The commercial fishermen must be making a lot of money, how many lawsuits have they been involved with the last few years?
They have been involved in 4 suits in the last few years. The M/S case by UCIDA, a UCIDA suit on the Commissioner using emergency regulations to implement a BOF directive illegally which they won, and the suit of this thread which is not over as it is on appeal. On a statewide level UCI fisherman are defending themselves from the likes of Joe Conner and Bob Penny on the set net lawsuit.
Also, for the record they do not have lots of money for suits but if a suit cost 200,000 and they win the State must pay court costs. If they lose they pay the State so they do not enter these without a high expectation they will win. Also, if an illegal action costs them more than 200,000 then they are ahead if they win as an illegal regulation is year after year if they do not challenge it.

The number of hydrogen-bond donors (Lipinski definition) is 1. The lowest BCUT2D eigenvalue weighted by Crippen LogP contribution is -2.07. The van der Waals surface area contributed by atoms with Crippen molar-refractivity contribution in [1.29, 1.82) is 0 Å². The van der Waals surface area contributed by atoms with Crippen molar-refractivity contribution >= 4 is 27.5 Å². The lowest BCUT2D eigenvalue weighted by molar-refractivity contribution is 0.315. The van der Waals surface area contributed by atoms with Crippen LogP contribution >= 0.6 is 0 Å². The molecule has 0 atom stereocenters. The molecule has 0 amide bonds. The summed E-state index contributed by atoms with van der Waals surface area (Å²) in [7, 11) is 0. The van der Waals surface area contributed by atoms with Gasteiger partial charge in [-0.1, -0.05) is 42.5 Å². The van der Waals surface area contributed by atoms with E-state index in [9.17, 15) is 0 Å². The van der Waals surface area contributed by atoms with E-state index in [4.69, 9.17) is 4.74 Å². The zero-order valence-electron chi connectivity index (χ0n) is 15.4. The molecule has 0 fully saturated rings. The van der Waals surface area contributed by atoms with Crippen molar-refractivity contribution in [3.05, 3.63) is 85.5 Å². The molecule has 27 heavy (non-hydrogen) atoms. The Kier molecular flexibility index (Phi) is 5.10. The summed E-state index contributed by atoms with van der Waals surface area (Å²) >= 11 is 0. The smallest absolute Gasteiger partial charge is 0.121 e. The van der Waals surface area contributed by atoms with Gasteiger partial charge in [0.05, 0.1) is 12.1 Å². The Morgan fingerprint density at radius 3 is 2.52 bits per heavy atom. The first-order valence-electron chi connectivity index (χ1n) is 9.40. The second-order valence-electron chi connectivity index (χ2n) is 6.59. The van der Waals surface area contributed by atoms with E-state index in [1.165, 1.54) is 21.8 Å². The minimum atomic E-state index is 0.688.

I might point out that some of the past lawsuits brought by commercial fisherman have kept the process as clean as possible. They challenge procedure as that is what courts rule on not the technical specifics of management or lost money because of ADF&G actions. Cleaning up procedural errors by Boards and Departments is a good thing as it benefits all. Only those who want to misuse the system win if no one challenges them.
So in short your comment about having lots of money is way off base relative to the lawsuits. A lot of people are hurting here because of 2012 and 2013 and you should be sensitive to that. Hurt is not just about money. It includes a sense of being violated or not being treated fair. The set net ban push is a violation of both of these and when a Board chairman refers to them as entry level fisherman or recreational fisherman it makes they angry and they take action for redress for the bias expressed. As a guide I would have thought you would be sensitive to this type of attack.